National interest in all things presidential is at an all-time high. Current books and videography have delved deep into the public and private lives of such heavy hitters as Lincoln, Adams, Jackson and Washington, balancing their mythical personas with their sometimes startlingly human traits.
One who consistently rises to the top of any list of significant players in American history is Thomas Jefferson. You might (actually, you should) know that he is the third president of the United States, the author of the Declaration of Independence and the founder of the University of Virginia. But did you know that he was also "green" minded and built his home, Monticello, to merge indoor and outdoor spaces?
If, like nearly 450,000 other people a year, you have visited Monticello, a few miles from Charlottesville, Virginia, you know the unique opportunity it affords for getting a glimpse inside Jefferson's psyche, his Renaissance-man range of interests (architecture, horticulture, science, archaeology) and his fervor for Republican ideals. Yet the complexity of the man and the striking beauty of the place might have left you wanting to know more about the rest of the story.
This spring, the new Thomas Jefferson Visitor Center and Smith Education Center, set for a grand opening on April 15 (timed in coordination with Jefferson's 266th birthday on April 13), can answer all of your questions and more. Built on the site of the former ticket office, the five-building, three-story, wood and stone compound is designed to merge into the wooded hillside. Explains Monticello spokesperson Wayne Mogielnicki, the goal was to bring previously disparate (and inadequate) facilities together in one location, while not intruding on the landscape or competing with the iconic neoclassical home.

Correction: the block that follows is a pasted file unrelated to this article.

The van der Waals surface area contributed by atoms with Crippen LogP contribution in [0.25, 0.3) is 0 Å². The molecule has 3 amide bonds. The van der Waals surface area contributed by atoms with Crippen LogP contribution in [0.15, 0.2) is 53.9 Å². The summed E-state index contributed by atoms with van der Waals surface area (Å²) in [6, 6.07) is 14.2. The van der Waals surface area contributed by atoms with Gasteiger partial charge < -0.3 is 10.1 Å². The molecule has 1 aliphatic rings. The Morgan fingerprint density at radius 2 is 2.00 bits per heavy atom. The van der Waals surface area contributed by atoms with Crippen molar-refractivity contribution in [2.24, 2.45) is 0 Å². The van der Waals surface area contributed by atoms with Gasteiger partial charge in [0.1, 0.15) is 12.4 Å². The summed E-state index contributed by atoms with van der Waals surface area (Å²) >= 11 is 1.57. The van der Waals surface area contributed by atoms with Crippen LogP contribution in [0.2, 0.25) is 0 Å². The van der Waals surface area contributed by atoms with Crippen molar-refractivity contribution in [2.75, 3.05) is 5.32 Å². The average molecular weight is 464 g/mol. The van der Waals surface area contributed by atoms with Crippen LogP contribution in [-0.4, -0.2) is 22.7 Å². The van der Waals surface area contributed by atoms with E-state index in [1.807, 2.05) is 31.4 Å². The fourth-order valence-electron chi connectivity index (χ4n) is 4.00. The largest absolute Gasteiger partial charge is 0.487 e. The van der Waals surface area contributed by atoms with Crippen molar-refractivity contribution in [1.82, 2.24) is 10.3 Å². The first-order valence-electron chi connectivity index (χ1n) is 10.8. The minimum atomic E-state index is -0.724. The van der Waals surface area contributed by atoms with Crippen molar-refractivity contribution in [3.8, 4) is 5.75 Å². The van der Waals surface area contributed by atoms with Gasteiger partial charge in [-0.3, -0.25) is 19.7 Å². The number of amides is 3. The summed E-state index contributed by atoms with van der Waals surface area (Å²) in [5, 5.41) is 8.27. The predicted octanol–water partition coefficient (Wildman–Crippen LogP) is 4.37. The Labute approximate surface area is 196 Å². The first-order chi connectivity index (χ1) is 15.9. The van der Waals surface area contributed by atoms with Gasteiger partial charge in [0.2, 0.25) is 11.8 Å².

The center is the result of a 10-year effort, along with a nationwide call for project proposals. The winning design came from Ayers/Saint/Gross Architects + Planners of Baltimore, who have a long track record with historic sites and educational institutions. For the living elements, they enlisted Michael Vergason Landscape Architects of Alexandria. The end result includes a café, four exhibition spaces, a central courtyard, plantings of native trees, shrubs and groundcovers, and a discovery room where kids are allowed to touch replicas of Jefferson's inventions and even sit on his unique bed.
In the spirit of Jeffersonian architectural innovation, the center has created easy transitions between indoors and out (Jefferson designed some of the windows at Monticello to double as doors), and optimized natural light (Monticello boasts 13 skylights). Keeping things green, the complex incorporates two green roofs, local and sustainably produced building materials, a rain garden and energy-efficient elements such as double-glazed windows. Currently Monticello is pursuing Gold Level LEED certification for the center. According to Mogielnicki, "In Jefferson's day, being green was just good common sense." Monticello after all is on a mountaintop, which made the practical Jefferson supremely conscious of water and energy conservation, and the wisdom of using local materials.
As part of the legacy of this truly modern man, the new visitor and education centers are a fitting 21st-century next step. As Mogielnicki points out, "It's amazing how the principles of Jefferson are still with us, that they still ring true." monticello.org